“So we fought them and some Draculas and Frankensteins too…” AKA Franken-Castle by Rick Remender and Tony Moore

Listen to “Werewolf Bar Mitzvah” (if you have Spotify) as you read this post: Jeff Richmond and Tracy Morgan – Werewolf Bar Mitzvah

Those with keen eyes and sharp memories will note that this is not the first time (nor will it be the last) that I have referenced 30 Rock’s wonderful song “Werewolf Bar Mitzvah.” It is one of my favorite anythings of all time, mainly because it is A) a Halloween novelty song (yes, a parody of one, but it still works), and B) in being both a parody of, and a Halloween novelty song in itself, there are lots of shout-outs to various types of monsters. Basically, I love things that have lots of monsters in them (Note: I will not watch Hotel Transylvania as that looks like horseshit).

This is why I love the following:

The Monster Squad

Abbot and Costello Meet Frankenstein

Transylvania 6-5000

The Cabin in the Woods



For those who are confused, Google all of that. I’ll be explaining one thing and one thing only since this is my comic blog, and that is Franken-Castle, which features Marvel vigilante The Punisher revived as a Frankenstein-like creature. See, The Punisher was killed by Wolverine’s son Daken, who was working for–ah, it doesn’t matter. If you really need to know this stuff, there are recap pages in these comics. But they’re really not necessary to enjoying this. It’s a fun blend of action and horror, and the premise is this: Frank Castle, a man who waged a one man war on crime, died. Monsters brought him back to life as one of them in order to protect them from a fanatical group of merciless monster hunters.


Monsters both in the “Vampires, Werewolves, Frankensteins” breed and the “History shows again how nature points up the folly of man” variety of giant city-destroying creatures appear en-masse in this arc of The Punisher, written by Rick Remender and drawn by Tony Moore with some fill-ins by Daniel Brereton, Roland Boschi, Jefte Palo, Paco Diaz and John Lucas. Moore brings a kinetic and cartoony approach to this, showing that he was totally wasted on the talking heads style of comic book storytelling in The Walking Dead. He also brings his unique take on classic monsters designed by Jack Kirby in the 60s and by artists like Gil Kane and Mike Ploog in the 70s. Brereton draws the most issues after Moore, and brings a nice 70’s monster vibe similar to Gene Colan to the book. His work shines in both the villainous monster hunter’s flashback story and in the final issue of the series that ejects Castle from the world of fantastical monsters and re-inserts him in the world of the real ones: murderers, drug dealers, and other criminals that’s very existence depress me so I won’t bother to list them.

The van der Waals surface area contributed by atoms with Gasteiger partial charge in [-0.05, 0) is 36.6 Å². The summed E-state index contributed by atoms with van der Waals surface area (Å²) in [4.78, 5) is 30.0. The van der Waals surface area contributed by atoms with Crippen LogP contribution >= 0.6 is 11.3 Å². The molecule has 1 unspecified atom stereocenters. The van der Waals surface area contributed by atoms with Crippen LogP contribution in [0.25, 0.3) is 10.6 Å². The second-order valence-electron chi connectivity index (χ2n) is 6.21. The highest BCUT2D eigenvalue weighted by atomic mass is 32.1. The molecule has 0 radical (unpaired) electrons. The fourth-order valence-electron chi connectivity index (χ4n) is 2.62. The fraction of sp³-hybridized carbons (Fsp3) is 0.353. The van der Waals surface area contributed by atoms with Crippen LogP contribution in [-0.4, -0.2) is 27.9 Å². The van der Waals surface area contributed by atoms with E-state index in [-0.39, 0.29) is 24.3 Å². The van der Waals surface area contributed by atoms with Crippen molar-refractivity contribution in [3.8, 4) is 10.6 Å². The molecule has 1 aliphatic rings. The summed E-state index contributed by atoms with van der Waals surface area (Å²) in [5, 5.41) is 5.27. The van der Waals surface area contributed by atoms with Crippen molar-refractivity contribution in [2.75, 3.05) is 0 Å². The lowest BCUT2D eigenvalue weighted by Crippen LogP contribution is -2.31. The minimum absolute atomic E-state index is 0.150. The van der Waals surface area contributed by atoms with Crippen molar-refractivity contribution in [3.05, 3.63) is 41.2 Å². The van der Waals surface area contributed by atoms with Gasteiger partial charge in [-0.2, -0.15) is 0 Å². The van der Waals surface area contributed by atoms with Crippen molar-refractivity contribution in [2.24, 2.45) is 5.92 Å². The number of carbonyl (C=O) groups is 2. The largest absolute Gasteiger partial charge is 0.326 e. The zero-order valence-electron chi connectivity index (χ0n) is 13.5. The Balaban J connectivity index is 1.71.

But anyway, forget that this book starts and ends in the “real” world of the Marvel Comics Universe. Instead, focus on the meat of this story sandwich: (a) Frankenstein with guns teams up with a vampire, a werewolf (by night), a merman, a mummy and a gaggle of other monsters of various shapes and sizes.


And they fight evil monster hunting scientists dressed as samurai! Samurai!



I mean come on, look at the sheer amount of monsters that Tony Moore fit into one panel. ONE PANEL. If you’re not excited at this point, you’ve got a face punching coming your way.



See? Franken-Castle…is coming…for your face, to punch it!

And on top of ALL of THAT, he fights Nazi Zombies! Yeah, Nazis, we’ll keep bringing you back in popular culture just to kill you all over again! F You!



All of that and I didn’t even mention the Shaolin Scientist Squad, an another insane and silly creation of Rick Remender. Are you hitting the “BUY” button over and over again on your computer devices???

Basically, what I’m saying, is that this is another great example of a major comic book publisher giving free reign to a creative team to try something a little different, with awesome results. See also: Defenders. Hawkeye. Comics are not just defined by super heroes, and heroes are not defined by the super hero genre. And Monsters can be beloved as well as feared and break out of their own genre conventions to have super fantastic adventure times.

A good comic doesn’t have to be “Realistic,” or “independent” for it to be good. Or to be awesome. A good comic has to entertain you and one of the ways it can do so is to do things so ridiculous, so imaginative and over the top, that they can only be done in comics. This is such a thing. I don’t want to see a film of it, live action or animated. Because this is a comic book that made sweet sweet love to my imagination and I don’t ever want to see it any other way.

If you’ve ever loved a monster movie, and especially if you’ve loved the ones where they all meet, then READ THIS COMIC! You can purchase this on Comixology, and if you do so in the next few hours you can get the whole story for .99 an issue. (Issues 11-16 are the strongest, 17-20 are hit and miss, though have some fun moments before everything wraps up nicely in issue 21). You can also get a big ol honkin book of it on Amazon, or at your local comic store.


Published by pauldekams

Paul DeKams is a socially awkward malcontent working in marketing in New York City. So, yeah, he’s a writer. He's written a few independent film projects, written a blog about comics, and even has an embarrassing Live Journal you can find if you try really hard.

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